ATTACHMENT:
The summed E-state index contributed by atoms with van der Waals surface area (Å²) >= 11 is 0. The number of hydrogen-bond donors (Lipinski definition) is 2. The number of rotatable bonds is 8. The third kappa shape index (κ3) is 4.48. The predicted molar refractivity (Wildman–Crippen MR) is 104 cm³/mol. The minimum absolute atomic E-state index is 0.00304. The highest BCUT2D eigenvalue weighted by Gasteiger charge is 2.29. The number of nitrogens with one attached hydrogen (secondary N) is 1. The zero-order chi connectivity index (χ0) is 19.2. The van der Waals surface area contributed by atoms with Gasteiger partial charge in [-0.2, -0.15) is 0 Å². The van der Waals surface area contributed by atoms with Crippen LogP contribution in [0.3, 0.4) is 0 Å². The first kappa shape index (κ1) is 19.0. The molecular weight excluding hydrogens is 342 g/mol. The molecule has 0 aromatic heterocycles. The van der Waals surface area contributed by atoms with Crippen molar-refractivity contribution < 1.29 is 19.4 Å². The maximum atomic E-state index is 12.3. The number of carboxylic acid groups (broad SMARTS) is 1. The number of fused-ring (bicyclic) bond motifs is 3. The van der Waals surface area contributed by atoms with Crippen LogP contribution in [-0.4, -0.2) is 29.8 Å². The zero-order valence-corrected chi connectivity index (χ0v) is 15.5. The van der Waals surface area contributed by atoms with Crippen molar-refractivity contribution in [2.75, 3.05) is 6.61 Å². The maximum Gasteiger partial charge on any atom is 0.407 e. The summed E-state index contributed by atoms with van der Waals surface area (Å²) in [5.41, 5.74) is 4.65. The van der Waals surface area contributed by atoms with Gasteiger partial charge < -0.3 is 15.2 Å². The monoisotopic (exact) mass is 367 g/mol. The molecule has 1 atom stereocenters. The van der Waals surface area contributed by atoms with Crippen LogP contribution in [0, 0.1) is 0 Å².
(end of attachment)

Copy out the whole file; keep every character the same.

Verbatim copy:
The summed E-state index contributed by atoms with van der Waals surface area (Å²) >= 11 is 0. The number of hydrogen-bond donors (Lipinski definition) is 2. The number of rotatable bonds is 8. The third kappa shape index (κ3) is 4.48. The predicted molar refractivity (Wildman–Crippen MR) is 104 cm³/mol. The minimum absolute atomic E-state index is 0.00304. The highest BCUT2D eigenvalue weighted by Gasteiger charge is 2.29. The number of nitrogens with one attached hydrogen (secondary N) is 1. The zero-order chi connectivity index (χ0) is 19.2. The van der Waals surface area contributed by atoms with Gasteiger partial charge in [-0.2, -0.15) is 0 Å². The van der Waals surface area contributed by atoms with Crippen LogP contribution in [0.3, 0.4) is 0 Å². The first kappa shape index (κ1) is 19.0. The molecular weight excluding hydrogens is 342 g/mol. The molecule has 0 aromatic heterocycles. The van der Waals surface area contributed by atoms with Crippen molar-refractivity contribution < 1.29 is 19.4 Å². The maximum atomic E-state index is 12.3. The number of carboxylic acid groups (broad SMARTS) is 1. The number of fused-ring (bicyclic) bond motifs is 3. The van der Waals surface area contributed by atoms with Crippen LogP contribution in [-0.4, -0.2) is 29.8 Å². The zero-order valence-corrected chi connectivity index (χ0v) is 15.5. The van der Waals surface area contributed by atoms with Crippen molar-refractivity contribution in [2.75, 3.05) is 6.61 Å². The maximum Gasteiger partial charge on any atom is 0.407 e. The summed E-state index contributed by atoms with van der Waals surface area (Å²) in [5.41, 5.74) is 4.65. The van der Waals surface area contributed by atoms with Gasteiger partial charge < -0.3 is 15.2 Å². The monoisotopic (exact) mass is 367 g/mol. The molecule has 1 atom stereocenters. The van der Waals surface area contributed by atoms with Crippen LogP contribution in [0, 0.1) is 0 Å².